Work on the 200-year-old structure which links England and Scotland got underway in October and will take around 18 months - during which time it’s completely closed.
Steel frame access towers are now up at both ends of the bridge which will be used to carry out the essential masonry repair works and to provide access for the installation of new rock anchors which will strengthen the structure once re-built.
A temporary access system’s been built that will carry cradles over the bridge and a platform beneath to allow workers close access to all elements of the bridge structure during dismantling and avoid the need to work from the River Tweed.
The system is called a “Blondin” or aerial cableway transporter. This impressive technology, often used to maintain ski lifts and cable cars, is named after the French acrobat, born soon after the Union Chain Bridge opened, who famously crossed Niagara Falls on a tightrope.
It’s the latest step for the structure which received £3.14million from The National Lottery Heritage Fund.
The ambitious funding bid was put together by Northumberland County Council, Scottish Borders Council, Museums Northumberland and community group Friends of the Union Chain Bridge, following serious concerns about the condition of the structure.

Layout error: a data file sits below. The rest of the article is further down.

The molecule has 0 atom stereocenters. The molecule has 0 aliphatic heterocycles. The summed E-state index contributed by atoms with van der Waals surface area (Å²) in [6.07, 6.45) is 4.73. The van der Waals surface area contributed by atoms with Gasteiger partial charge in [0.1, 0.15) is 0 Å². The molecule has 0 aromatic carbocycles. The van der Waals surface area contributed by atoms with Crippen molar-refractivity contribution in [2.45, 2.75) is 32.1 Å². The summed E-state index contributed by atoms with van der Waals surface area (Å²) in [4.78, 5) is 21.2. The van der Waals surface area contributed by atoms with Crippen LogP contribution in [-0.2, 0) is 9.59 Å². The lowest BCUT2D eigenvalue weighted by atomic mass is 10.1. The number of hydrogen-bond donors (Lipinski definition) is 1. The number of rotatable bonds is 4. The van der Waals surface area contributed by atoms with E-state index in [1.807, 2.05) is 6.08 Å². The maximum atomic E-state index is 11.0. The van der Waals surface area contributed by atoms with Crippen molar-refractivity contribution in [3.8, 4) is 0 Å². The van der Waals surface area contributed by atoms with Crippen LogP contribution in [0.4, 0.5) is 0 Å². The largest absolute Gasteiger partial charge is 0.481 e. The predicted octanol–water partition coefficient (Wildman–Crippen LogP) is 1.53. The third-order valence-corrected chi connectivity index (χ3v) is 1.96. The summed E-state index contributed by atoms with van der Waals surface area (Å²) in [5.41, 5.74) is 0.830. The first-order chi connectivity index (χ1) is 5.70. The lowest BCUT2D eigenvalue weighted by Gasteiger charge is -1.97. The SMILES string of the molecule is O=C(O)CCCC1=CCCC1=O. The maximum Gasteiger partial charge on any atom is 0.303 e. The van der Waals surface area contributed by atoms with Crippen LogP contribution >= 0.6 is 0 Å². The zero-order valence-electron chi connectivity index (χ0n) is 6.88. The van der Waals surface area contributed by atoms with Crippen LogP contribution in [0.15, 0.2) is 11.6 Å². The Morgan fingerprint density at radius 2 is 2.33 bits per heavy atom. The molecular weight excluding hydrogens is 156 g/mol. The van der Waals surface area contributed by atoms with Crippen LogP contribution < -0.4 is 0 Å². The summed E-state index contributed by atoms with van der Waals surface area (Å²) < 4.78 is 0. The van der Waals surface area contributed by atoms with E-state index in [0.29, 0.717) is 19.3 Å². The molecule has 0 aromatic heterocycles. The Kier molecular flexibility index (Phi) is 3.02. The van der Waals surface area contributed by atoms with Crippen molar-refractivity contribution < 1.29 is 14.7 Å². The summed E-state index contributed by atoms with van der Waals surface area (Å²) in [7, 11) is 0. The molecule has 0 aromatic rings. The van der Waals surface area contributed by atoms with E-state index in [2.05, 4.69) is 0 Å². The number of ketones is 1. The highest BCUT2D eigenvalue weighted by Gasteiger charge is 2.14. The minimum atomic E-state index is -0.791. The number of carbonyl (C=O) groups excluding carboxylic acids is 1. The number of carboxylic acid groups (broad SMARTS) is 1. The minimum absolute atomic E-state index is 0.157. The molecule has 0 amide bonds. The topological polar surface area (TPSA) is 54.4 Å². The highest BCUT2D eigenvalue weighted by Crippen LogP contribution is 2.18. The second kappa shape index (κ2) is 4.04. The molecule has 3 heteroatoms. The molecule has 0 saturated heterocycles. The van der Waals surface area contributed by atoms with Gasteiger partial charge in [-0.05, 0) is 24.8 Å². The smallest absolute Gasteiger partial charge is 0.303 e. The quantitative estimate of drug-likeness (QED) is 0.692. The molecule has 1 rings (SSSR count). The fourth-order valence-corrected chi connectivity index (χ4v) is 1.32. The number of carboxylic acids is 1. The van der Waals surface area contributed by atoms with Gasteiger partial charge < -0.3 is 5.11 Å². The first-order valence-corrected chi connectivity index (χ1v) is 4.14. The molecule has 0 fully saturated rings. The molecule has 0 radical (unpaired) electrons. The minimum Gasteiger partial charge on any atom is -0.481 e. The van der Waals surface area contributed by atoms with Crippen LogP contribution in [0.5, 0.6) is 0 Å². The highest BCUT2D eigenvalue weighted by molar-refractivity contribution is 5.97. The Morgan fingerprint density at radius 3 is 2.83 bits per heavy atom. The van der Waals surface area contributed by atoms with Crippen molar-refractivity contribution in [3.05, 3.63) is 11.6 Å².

Both councils committed match funding totalling £5.7million towards the scheme, with other fundraising activities continuing to be progressed by the Friends of Union Chain Bridge.
As well as conserving the historic structure, the project team has also developed a comprehensive programme of community engagement and education activities.
David Renwick, director, England, North, The National Lottery Heritage Fund, said: “We are delighted to see that the work to ensure the iconic Union Chain Bridge is safeguarded is progressing apace and that it is using some innovative technology to do so."
Northumberland County Council leader, Glen Sanderson, added: “It’s fantastic to see real progress on the restoration of this famous bridge.
“With each passing week you can see the changes taking place and what extraordinary skills the teams working on site are using on this extremely complex engineering project.”